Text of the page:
In one embodiment such as shown in FIG. 27, the heating element may include a pouch 302 having a permanent or strong seal 304 extending about at least a portion of the periphery of the pouch 302 (e.g., the pouch may include two or more pieces of film sealed around four sides, may include a film folded over itself and sealed around three sides, etc.). The pouch may include multiple chambers 308 and 310 that are separated by one or more frangible seals 306. In the embodiment shown in FIGS. 21 and 22, for example, the pouch may include a first chamber 268 and a second chamber 266 separated by a frangible seal 242. The first chamber 268 may contain a first component and the second chamber 266 may contain a second component. The fist and second components may include a solid component (e.g., anhydrous salt, electro-chemical alloys) and a liquid component (e.g., water), a liquid component and a solid component or a liquid component and a second liquid component Applying pressure to one or more of the chambers such as squeezing, pressing, kneading, etc. may rupture the frangible seal 242 and mix the components of the first and second chambers together to release or absorb energy from the environment.
FIGS. 9, 10, 13 and 14, for example, show further embodiments of a heating/cooling element including a first component 264 housed in a first chamber 266 and a second component 244 housed in a second chamber 268 separated by a frangible seal 242. In these embodiments, a frangible seal 242 separates the first chamber 266 from the second chamber 268. The frangible seal 242 may extend a portion of the width W of the heating/cooling element such as shown in FIGS. 9, 10, 13 and 14 or may extend the entire width of the heating/cooling element between the first and the second chambers 266 and 268 such as shown in FIGS. 21 and 22. In one embodiment, the frangible seal may be designed narrowly such as shown in FIGS. 8, 13 and 15 to minimize the backflow of the first component 264 into the first chamber 266 after activation. Alternatively, or in addition, the heating/cooling element may also include a channel 258 such as shown in FIG. 13 that further restricts the backflow of the liquid component 264 into the first chamber 266 after activation. As shown in FIGS. 9, 10, 17 and 18, the heating/cooling element may also include a solid component housed in multiple compartments 252 and may be held in place by porous pouch 254. Alternatively, a solid component may be contained loosely within a chamber (e.g., the second component 244 shown in FIGS. 13-16, 21 and 22 may be a solid component contained loosely within the second chamber 268. The heating/cooling element may further comprise one or more attachment tabs 256 for attaching the heating/cooling element to structure of the mitt.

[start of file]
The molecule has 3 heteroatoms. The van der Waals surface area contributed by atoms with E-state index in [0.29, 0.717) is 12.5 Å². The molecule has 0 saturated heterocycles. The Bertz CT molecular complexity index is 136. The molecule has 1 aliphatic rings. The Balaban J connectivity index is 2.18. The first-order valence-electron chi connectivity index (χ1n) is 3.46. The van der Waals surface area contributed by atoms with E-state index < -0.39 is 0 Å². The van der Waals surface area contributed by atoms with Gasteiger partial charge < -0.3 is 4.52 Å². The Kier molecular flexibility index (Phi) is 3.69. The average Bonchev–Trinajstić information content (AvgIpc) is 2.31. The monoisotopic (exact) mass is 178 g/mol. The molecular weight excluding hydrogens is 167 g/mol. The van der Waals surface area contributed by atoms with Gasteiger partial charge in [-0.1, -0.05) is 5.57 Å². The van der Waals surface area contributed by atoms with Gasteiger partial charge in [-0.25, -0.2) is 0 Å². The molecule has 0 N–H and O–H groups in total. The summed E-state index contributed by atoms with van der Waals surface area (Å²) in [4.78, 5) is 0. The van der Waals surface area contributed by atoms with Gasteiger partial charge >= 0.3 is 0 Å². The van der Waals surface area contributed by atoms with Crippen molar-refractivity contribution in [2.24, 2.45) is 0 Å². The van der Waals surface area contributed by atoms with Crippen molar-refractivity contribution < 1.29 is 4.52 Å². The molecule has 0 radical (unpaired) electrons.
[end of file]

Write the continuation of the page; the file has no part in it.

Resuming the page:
FIGS. 13 and 14 show yet another embodiment of a heating/cooling element that may be used in a solid-liquid or a liquid-liquid heating/cooling system. In this embodiment, a first liquid component can be housed in a first chamber 266 and a second liquid component or a solid component can be housed in a second chamber 268. The frangible seal 242 may extend across all or a portion of the width W of the heating cooling element, and channel 258 may extend into the second chamber 268 in order to prevent a backflow of the components into the first chamber 266 after activation.
FIGS. 15 and 16 shows a temperature-changing element with at least two channels 258 that may be used for a substantially one-way flow of fluid components into the chamber 268. This allows for delivery of the fluid component to multiple locations within the chamber 268, which may be especially useful in larger packages or packages that may have varying orientations during activation such that wicking the liquid component(s) may become increasingly difficult.
FIGS. 17 and 18 show a temperature-changing element in which a container 240 can be located above the reactant containing compartments 252. The figure also shows multiple exit channels 258 for the container 240. The compartments 252, for example, may be made of discrete packets in which one side is a porous material 254 and the other is a fluid impermeable film such as polyethylene. In the specific embodiment, the porous material 245 may be attached to the exterior package. This configuration disassociates the fluid bag from the heat generator and allows for the centralization of the fluid bag.
FIGS. 19 and 20 show an alternative embodiment of a temperature-changing element where the exit channel 258 is located within the seal area 248 to allow for the full use of the heating chamber. This may be beneficial for filling operations where channels extending into the chamber 268 may become an obstruction.